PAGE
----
Mary & Larry's story
He was truly the best Christmas present ever. It was December 2009, and their months-long journey to adopt 11-year-old Sergei from Russia was complete. Sergei was an orphan and had lived a troubled childhood, but Clive couple Mary Neubauer Larry Loss wanted to help this young person in need.
In his late teenage years, Sergei would be diagnosed with post-traumatic stress disorder, anxiety and depression, likely caused by his upbringing. But when he first arrived in the United States, Sergei adapted well. He started speaking conversational English in just a few months. He played sports and had artistic talent.
“He could just sit down and draw anything in front of him,” Neubauer said.
But like a lot of young individuals with a history of trauma, Sergei’s struggles became more apparent over time. Starting when he was about 16, Sergei’s anxiety and depression spun out of control. Neubauer and Loss searched thoroughly for assistance, but there was none to be found in Iowa.
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They expanded their search nationwide, and eventually, found residential mental health care facilities in Arizona and California, where Sergei was in treatment for four months. But after he returned home, his symptoms only seemed to get worse.
Two weeks later, in September 2017, just a few weeks before his 19th birthday, Sergei took his own life.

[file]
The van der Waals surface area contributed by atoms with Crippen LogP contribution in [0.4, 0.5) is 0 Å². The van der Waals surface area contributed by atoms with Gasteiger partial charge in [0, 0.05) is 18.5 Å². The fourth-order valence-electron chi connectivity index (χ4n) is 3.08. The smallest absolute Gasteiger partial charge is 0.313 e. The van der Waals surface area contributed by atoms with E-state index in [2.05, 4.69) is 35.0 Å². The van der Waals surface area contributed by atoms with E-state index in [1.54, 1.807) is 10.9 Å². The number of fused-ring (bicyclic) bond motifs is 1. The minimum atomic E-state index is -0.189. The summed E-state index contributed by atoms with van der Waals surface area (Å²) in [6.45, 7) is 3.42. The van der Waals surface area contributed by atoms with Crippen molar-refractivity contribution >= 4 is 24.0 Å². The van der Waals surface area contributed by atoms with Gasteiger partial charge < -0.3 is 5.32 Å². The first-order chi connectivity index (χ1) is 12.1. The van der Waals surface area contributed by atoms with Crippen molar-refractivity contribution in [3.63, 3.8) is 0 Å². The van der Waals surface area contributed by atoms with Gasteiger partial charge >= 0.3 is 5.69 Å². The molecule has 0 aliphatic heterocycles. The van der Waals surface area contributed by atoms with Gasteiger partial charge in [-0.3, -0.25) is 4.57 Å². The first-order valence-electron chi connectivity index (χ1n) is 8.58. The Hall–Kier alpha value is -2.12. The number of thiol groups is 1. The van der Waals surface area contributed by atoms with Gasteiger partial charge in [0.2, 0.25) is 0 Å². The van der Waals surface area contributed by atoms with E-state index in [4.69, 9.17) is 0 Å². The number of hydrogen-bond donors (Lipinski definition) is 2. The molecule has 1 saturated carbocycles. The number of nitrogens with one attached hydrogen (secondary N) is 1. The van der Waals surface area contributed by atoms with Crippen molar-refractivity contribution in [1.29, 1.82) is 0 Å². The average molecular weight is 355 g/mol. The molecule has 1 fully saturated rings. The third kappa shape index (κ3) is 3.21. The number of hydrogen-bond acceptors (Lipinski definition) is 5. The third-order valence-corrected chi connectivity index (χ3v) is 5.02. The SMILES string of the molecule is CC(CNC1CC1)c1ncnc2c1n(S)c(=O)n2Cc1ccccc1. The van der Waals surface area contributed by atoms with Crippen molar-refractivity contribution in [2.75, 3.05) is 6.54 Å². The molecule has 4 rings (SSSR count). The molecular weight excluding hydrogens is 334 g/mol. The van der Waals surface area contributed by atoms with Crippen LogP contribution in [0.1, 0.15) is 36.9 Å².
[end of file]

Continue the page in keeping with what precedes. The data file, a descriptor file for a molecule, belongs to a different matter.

"By standing up and telling Sergei’s story was it enabled others to step out of their comfort zone. And because that happened, changes have been made.”
Neubauer, a former news reporter and editor, wrote a touching obituary. She chronicled Sergei’s life, his struggles and the importance of mental health. After The Des Moines Register picked up the story, the obituary was shared thousands of times, all over the country. That was just the start of Neubauer and Loss’ advocacy in Sergei’s memory.
“We felt the need to honor our son, but be honest about his struggles,” Neubauer said. “So we were telling his story, and beginning to be activists for him shortly after the time he died. We’ve continued that work in the years since.”
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Neubauer, 52, and Loss, 61, were part of a large group of folks that worked with the Iowa Legislature to push for more measures in addressing children’s mental health. They’ve had success: Gov. Kim Reynolds created a first-of-its-kind Children’s Behavioral Mental Health System last year and that’s thanks in part to people like Neubauer and Loss telling their stories and consistently pushing back the stigma associated with mental illness.
“I don’t think people realize that you as an individual can make a difference,” Loss said. “Lots of people say 'I can’t do anything because of all these reasons.' But what Mary and I found by standing up and telling Sergei’s story was it enabled others to step out of their comfort zone. And because that happened, changes have been made.”
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Make It OK is community campaign to reduce stigma by starting conversations and increasing understanding about mental illness. Start by learning what a mental illness really is. Then, find out what to say and not to say when someone opens up to you. You can also help others by sharing your own story to help people know they aren’t alone. Learn more about how you can get involved at MakeItOK.org/Iowa.